Korean specialist to join Asian Studies ProgramUniversity of Hawaiʻi at Mānoa
Posted: Jun 29, 2011
The Asian Studies Program in the School of Pacific and Asian Studies at the University of Hawai‘i at Mānoa will welcome a new faculty member, Dr. Young-a Park, beginning August 1. She will teach a course titled, “Globalization in East Asia.”
“The Asian Studies Program is fortunate to have a Korean specialist of Professor Park’s caliber,” said Dr. Yung-Hee Kim, a professor and director of the Center for Korean Studies. “We are excited about the new dimensions she will bring to Korean studies at UH Mānoa.”
Park obtained her BA and MA from Seoul National University and PhD in anthropology from Harvard University. She is currently an assistant professor of anthropology at Knox College in Illinois.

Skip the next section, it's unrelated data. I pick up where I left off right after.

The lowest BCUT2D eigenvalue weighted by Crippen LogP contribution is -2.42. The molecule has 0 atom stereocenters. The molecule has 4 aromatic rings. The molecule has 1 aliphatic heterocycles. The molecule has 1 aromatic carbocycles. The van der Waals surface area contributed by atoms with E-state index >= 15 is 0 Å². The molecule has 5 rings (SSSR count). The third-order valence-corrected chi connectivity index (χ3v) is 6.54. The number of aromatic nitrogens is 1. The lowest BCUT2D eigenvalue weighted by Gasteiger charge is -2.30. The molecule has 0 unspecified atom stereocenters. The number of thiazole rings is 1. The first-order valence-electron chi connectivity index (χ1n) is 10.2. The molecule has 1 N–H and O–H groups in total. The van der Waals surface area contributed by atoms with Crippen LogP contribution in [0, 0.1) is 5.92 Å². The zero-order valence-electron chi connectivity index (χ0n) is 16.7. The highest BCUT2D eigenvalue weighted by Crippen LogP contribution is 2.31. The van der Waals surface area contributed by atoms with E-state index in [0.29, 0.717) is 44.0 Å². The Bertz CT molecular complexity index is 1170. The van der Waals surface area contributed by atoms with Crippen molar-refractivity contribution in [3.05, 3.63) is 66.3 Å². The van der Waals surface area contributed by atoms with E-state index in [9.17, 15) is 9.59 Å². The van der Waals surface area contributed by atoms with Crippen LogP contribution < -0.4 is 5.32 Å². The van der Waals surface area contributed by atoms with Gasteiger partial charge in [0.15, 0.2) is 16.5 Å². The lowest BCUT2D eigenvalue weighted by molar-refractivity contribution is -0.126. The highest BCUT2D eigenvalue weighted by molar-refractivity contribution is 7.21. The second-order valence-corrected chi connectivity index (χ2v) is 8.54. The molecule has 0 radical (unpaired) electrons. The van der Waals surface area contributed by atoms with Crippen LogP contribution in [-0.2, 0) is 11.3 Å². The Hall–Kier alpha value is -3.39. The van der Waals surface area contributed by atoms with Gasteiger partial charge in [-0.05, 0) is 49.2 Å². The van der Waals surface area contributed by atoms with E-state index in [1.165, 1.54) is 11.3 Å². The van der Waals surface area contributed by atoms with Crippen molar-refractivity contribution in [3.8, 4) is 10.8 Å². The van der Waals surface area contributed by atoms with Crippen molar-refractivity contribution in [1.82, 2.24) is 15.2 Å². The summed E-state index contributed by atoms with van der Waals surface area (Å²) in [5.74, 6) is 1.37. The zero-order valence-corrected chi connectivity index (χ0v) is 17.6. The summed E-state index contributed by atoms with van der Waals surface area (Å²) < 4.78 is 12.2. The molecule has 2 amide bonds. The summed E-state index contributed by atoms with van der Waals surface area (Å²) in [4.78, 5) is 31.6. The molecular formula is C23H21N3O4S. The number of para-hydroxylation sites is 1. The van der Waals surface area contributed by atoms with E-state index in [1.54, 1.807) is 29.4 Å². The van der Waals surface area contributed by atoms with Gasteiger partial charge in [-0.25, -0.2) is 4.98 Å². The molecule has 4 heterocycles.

Her research and teaching interests cover issues of post-authoritarian politics, film industry, social movements, globalization, and migration in South Korea. Park’s book, “Unexpected Alliances: Post-Authoritarian State, Independent Film Networks, and Film Industry in South Korea,” is currently under review by Stanford University Press. In it, Park investigates the cultural and institutional roots of the Korean film industry’s phenomenal success in the context of Korea’s political transition in the late 1990s.
Park is also conducting a new line of research on North Korean refugees in South Korea. While the rhetoric of “One Korea, One Nation” is prevalent in two Koreas, the social and cultural differences between North Korean defectors and South Koreans are articulated in both public discourses and everyday lives. Through this research, she examines how the social inequality between the North Korean defectors and South Koreans is being newly structured despite the strong ideology of equality based on ethnic nationalism.